Hundreds Attend Jackson County Junior Fair For Livestock Bidding

Local News

As the Jackson County Junior Fair wraps up Saturday, hundreds of people attended for the food, animals, people watching, and the infamous livestock auctions.

In the hog category, the 2018 Grand Champion and Reserve Grand Champion were both bred by Jacob Barr with Barr T Farms, right here in Jackson County. This is Jacob’s third year breeding JCJF champions, making history since the fair began.

The Grand Champion, Dumpling, who was exhibited by Gunnar Parsons, was extremely shocked to see his pig friend snag the boss hog title of the whole Mountain State.

This was Parsons first rodeo, entering and showing a pig, thinking he would just give it a try.

“I never thought, I just wanted to come and see what it was like, have fun, enjoy it. That’s what I enjoy the most is having fun,” said Parsons.

Like Gunnar, hundreds of kids invest their time and energy into raising some pretty impressive-looking livestock. With the help from parents, they explain that it is a full-time job and teaches the kids valuable life lessons.

Amanda Keeler, mother of Reserve Grand Champion exhibitor said, “we’re talking about an animal who has to be fed twice a day, sometimes three times a day, watered, bathed, vaccinated, walked. You definitely have to walk and work with them. Pigs are extremely smart but they do take effort.”

Many participants look at this hobby as like raising a puppy. These pigs are like puppies to them, with the same amount of spunk. But the outcome to raising and auctioning off these animals seriously pays off, while the animals may meet their unfortunate fate.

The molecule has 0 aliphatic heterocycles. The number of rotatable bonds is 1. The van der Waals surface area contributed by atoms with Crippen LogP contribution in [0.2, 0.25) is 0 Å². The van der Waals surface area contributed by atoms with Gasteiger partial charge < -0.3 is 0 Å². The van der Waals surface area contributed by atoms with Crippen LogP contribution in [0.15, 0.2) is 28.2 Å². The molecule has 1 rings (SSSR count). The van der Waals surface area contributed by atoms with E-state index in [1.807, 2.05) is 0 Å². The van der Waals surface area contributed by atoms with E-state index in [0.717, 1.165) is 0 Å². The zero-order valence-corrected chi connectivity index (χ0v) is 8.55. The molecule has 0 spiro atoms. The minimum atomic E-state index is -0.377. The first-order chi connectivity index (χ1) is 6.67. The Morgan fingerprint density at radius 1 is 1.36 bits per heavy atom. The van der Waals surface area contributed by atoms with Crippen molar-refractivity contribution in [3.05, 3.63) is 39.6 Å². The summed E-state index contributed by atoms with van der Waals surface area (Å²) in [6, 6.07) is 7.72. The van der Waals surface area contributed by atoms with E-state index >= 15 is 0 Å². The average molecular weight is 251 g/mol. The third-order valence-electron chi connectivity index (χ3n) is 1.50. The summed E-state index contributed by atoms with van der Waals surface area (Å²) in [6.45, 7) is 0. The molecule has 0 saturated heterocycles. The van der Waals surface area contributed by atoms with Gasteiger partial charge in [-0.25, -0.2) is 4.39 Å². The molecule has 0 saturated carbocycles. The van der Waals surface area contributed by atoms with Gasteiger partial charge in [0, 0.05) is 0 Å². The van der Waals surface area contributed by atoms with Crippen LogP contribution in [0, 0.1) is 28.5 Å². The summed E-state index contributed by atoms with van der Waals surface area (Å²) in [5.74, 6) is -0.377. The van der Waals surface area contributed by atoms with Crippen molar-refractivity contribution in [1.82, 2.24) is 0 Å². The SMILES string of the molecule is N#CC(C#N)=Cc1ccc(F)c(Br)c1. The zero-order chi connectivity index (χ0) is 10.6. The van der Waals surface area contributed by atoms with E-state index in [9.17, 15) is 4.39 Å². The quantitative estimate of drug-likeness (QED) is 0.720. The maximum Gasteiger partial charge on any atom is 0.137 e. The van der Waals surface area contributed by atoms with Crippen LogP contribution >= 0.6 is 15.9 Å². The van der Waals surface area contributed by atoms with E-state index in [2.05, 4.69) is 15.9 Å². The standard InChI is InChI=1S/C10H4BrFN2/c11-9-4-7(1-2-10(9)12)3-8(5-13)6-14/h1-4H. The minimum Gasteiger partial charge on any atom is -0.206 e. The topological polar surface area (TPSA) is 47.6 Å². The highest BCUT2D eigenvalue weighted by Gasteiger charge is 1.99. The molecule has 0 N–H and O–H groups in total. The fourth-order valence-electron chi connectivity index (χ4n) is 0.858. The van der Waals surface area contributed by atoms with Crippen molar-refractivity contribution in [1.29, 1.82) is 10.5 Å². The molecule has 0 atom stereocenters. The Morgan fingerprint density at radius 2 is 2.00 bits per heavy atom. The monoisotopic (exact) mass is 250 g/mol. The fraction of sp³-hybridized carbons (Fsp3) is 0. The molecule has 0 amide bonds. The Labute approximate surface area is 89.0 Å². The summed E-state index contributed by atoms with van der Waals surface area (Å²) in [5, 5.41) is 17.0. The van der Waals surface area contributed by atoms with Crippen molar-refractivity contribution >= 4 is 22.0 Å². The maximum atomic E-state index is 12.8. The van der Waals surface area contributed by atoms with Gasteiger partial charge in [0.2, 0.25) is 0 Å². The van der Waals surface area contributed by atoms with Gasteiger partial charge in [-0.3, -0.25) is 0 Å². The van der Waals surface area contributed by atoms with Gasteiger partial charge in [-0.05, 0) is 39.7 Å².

The money each animal closes at during the auctions is given to their exhibitor and the cash amount can be insane.

13 News ran into the exhibitor of the Grand Champion in the Market Steer category to hear how she received nearly $16,500 dollars for her steer. Many kids use the money to fund for college and the supporters who bid top dollar do it just for that, to support the kids’ livelihood.

But while the money can be pretty sweet, it often times doesn’t make the goodbyes any easier.

13 News caught up with Gunnar Parsons after the auction to get his reaction. Dumpling sold for $28 per pound, and at 266 pounds, that totals to $7,448. He explained he was grateful for the support of the bidders and plans to use the money for college or a portion of it to raise another hog to enter next year at the fair, however, finding it rather difficult to smile, knowing in just a few hours Dumpling and him must part ways.

He hopes the winning bidders have mercy on Dumpling and use her to breed other champions, because he said the genes are definitely there.

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